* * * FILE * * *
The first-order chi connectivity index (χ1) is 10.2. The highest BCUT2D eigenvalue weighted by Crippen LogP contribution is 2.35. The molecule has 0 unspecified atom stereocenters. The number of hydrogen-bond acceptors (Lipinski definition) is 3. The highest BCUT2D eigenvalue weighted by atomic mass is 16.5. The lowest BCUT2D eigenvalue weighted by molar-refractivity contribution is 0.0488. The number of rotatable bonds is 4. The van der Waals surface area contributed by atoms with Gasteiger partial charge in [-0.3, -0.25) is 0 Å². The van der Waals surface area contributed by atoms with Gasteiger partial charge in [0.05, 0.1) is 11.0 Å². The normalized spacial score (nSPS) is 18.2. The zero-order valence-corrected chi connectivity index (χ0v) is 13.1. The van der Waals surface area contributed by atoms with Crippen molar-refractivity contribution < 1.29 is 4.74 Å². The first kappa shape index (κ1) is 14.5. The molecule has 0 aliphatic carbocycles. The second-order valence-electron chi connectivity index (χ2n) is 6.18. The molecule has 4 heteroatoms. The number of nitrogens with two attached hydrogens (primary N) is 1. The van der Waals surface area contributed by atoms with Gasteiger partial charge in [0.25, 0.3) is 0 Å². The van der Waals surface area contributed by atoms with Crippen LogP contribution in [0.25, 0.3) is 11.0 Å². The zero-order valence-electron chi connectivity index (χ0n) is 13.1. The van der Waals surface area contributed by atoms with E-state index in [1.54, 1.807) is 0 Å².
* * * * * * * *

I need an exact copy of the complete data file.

The first-order chi connectivity index (χ1) is 10.2. The highest BCUT2D eigenvalue weighted by Crippen LogP contribution is 2.35. The molecule has 0 unspecified atom stereocenters. The number of hydrogen-bond acceptors (Lipinski definition) is 3. The highest BCUT2D eigenvalue weighted by atomic mass is 16.5. The lowest BCUT2D eigenvalue weighted by molar-refractivity contribution is 0.0488. The number of rotatable bonds is 4. The van der Waals surface area contributed by atoms with Gasteiger partial charge in [-0.3, -0.25) is 0 Å². The van der Waals surface area contributed by atoms with Gasteiger partial charge in [0.05, 0.1) is 11.0 Å². The normalized spacial score (nSPS) is 18.2. The zero-order valence-corrected chi connectivity index (χ0v) is 13.1. The van der Waals surface area contributed by atoms with Crippen molar-refractivity contribution < 1.29 is 4.74 Å². The first kappa shape index (κ1) is 14.5. The molecule has 0 aliphatic carbocycles. The second-order valence-electron chi connectivity index (χ2n) is 6.18. The molecule has 4 heteroatoms. The number of nitrogens with two attached hydrogens (primary N) is 1. The van der Waals surface area contributed by atoms with Gasteiger partial charge in [0.25, 0.3) is 0 Å². The van der Waals surface area contributed by atoms with Crippen LogP contribution in [0.25, 0.3) is 11.0 Å². The zero-order valence-electron chi connectivity index (χ0n) is 13.1. The van der Waals surface area contributed by atoms with E-state index in [1.54, 1.807) is 0 Å².